Marc Knapper, US deputy assistant secretary of state for Korea and Japan, said Saturday that "the Quad," an informal security grouping of the US, Japan, Australia and India, may welcome new members in the future as the countries look to counter China's rising influence, Nikkei Asia, a Tokyo-based media outlet, reported on Saturday. Knapper expressed this view at the Mount Fuji Dialogue, an annual gathering of business and political leaders from Japan and the US.
Washington has been devoting itself to transforming the Quad into an Asian version of NATO in an attempt to solidify more regional allies and partners to contain the development of China. US Deputy Secretary of State Stephen Biegun said in August that the US wants to see Vietnam, South Korea and New Zealand eventually join an expanded Quad.
However, the Quad is unlikely to achieve this expansion. Many political analysts from the international community are clearly aware that each member of the group has their own considerations and they have failed to reach a consensus on how to deal with China. Among the four, it seems that it is only the US that is sparing no effort to build the Quad into an "Asian NATO." Even though Japan and Australia have maintained a close alliance with the US, both heavily rely on China in terms of their economies.
Although China-Australia ties have been deteriorating, especially in 2020, it is mainly due to the fact that Australian diplomacy is heavily dependent on the US. The current state of China-Australia relations is, to a great extent, the result of the Australian leadership cozying up to the US' anti-China campaign. However, it is noticeable that when it comes to issues that would challenge Beijing's core interests, Canberra keeps its distance from Washington. For example, while the US has repeatedly played the "Taiwan card" to provoke China, Australia has not echoed overt support for this move. This implies that Australia has not firmly followed the US' lead in containing China, largely because it is reluctant to sever its close economic and trade relations with China.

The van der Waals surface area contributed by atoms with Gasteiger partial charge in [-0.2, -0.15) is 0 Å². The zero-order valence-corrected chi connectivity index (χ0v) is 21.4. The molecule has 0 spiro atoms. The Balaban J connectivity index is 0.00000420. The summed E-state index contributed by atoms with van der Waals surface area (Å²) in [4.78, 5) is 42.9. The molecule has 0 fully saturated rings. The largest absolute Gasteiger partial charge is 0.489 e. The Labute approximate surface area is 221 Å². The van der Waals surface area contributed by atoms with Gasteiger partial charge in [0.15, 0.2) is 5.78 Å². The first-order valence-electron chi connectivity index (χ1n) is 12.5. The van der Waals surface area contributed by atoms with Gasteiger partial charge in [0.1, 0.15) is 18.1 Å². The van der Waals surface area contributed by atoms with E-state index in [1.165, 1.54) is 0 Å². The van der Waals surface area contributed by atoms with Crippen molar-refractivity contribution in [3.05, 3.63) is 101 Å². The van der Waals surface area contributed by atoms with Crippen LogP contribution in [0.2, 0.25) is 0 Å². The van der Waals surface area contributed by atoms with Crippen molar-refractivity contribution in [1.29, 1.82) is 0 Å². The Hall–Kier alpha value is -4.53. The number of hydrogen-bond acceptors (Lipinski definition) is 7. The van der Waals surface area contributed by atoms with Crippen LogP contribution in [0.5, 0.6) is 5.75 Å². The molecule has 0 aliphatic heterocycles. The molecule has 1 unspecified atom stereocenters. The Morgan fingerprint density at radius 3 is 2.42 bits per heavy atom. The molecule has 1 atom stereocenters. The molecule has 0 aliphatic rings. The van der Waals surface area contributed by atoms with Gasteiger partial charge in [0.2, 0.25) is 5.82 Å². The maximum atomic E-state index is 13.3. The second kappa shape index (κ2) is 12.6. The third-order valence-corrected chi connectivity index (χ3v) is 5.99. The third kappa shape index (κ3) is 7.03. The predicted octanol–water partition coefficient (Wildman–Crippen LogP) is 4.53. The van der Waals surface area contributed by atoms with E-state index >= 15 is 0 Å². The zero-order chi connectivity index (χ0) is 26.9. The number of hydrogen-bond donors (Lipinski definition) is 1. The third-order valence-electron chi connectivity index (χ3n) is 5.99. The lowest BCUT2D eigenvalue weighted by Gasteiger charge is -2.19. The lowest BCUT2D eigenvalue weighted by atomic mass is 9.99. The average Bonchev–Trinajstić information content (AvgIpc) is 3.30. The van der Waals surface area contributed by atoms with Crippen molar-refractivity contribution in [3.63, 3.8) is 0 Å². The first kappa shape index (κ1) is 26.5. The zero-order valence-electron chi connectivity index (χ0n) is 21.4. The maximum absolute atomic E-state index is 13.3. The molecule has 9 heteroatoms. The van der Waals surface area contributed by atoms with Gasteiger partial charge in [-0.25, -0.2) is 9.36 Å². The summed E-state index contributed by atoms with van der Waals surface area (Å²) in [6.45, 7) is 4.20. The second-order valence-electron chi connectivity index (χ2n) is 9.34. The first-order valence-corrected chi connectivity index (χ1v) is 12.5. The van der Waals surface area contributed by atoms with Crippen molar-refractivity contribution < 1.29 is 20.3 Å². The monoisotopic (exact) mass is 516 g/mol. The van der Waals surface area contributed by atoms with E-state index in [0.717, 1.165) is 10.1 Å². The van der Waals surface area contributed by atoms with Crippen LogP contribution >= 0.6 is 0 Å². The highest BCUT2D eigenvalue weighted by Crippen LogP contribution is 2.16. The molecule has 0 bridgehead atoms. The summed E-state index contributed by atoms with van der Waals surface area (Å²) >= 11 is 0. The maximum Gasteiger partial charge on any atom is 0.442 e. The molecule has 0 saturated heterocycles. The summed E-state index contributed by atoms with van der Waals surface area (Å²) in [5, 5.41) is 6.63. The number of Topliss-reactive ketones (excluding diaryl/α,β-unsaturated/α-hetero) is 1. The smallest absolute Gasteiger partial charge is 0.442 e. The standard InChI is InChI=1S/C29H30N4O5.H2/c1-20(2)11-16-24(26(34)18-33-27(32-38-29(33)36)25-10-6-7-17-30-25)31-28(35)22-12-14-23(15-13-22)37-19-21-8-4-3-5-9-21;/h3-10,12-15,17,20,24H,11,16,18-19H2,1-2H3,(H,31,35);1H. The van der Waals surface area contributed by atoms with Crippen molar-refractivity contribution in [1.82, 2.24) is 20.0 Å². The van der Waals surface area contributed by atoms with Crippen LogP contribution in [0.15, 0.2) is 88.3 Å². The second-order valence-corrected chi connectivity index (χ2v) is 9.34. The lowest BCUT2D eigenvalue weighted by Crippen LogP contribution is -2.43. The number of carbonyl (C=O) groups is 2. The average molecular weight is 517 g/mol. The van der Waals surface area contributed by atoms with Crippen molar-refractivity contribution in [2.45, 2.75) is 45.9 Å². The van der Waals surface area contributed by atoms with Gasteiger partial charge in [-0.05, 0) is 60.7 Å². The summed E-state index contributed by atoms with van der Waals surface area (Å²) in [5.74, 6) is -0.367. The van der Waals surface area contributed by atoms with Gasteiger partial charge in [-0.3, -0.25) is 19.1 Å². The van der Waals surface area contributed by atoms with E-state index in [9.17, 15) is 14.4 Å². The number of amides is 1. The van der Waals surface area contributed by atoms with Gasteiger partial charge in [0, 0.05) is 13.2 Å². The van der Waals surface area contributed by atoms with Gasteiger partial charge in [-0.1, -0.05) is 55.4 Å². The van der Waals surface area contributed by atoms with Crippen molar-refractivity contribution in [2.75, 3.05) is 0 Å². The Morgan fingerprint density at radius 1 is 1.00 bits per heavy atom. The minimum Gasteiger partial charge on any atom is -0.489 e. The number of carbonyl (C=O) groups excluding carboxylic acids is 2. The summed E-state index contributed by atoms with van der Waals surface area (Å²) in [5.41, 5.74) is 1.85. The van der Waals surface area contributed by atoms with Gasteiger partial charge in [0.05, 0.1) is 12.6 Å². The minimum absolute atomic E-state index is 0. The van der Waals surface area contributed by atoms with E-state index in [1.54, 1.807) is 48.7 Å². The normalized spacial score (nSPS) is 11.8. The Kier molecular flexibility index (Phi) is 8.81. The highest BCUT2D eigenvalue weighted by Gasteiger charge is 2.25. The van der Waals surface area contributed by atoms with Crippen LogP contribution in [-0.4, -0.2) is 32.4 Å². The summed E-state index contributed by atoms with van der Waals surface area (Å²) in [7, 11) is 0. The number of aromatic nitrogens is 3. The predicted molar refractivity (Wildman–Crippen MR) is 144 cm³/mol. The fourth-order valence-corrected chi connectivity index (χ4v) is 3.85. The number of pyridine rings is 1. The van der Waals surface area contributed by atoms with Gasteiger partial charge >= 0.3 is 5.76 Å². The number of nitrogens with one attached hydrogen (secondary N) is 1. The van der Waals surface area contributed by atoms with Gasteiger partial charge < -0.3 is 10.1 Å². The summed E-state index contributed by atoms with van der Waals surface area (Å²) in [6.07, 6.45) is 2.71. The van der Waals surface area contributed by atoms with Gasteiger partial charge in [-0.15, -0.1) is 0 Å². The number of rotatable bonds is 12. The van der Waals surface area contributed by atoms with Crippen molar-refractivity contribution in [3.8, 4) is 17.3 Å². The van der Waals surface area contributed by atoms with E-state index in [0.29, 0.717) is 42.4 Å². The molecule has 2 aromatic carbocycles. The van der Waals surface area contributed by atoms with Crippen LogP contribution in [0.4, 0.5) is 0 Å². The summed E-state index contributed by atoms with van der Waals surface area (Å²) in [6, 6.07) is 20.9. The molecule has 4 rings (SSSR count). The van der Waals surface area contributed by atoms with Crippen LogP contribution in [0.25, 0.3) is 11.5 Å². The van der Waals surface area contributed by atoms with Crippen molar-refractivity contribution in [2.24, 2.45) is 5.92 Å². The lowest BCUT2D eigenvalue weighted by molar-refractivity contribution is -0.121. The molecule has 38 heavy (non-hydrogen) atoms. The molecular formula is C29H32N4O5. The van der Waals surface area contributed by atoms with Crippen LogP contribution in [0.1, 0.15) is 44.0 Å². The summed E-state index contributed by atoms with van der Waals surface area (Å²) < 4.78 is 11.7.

Though border tensions between China and India have escalated, India is also unwilling to see a complete break with China. As India's economy has been significantly hit by the coronavirus pendemic, India is counting on China, its second-largest trading partner, to help revive its economy. Additionally, India has always pursued an independent foreign policy, thus it will not be completely inclined to the US in its China policy.
Against this backdrop, the group seems not so appealing to other countries.
"Even if the Quad achieves its expansion, its influence on China would be limited," Sun Chenghao, a research fellow at the Institute of American Studies, China Institutes of Contemporary International Relations, told the Global Times on Sunday. The current international situation differs from the Cold War. China does not pose as great a security threat to other countries as the Soviet Union did during the Cold War. The "China threat" theory is merely a narrative hyped by the US. China has maintained sound economic and people exchanges with almost all countries across the world.
Japanese Prime Minister Yoshihide Suga said Wednesday that Japan was not aiming at an "Asian NATO" to contain any specific country, Reuters reported on Wednesday. Sun said this means that "Suga's rhetoric can basically mirror the real intent of Japan and most Asian countries." They are unwilling to take sides between two giants. Siding with the US against China is inconsistent with their national interests.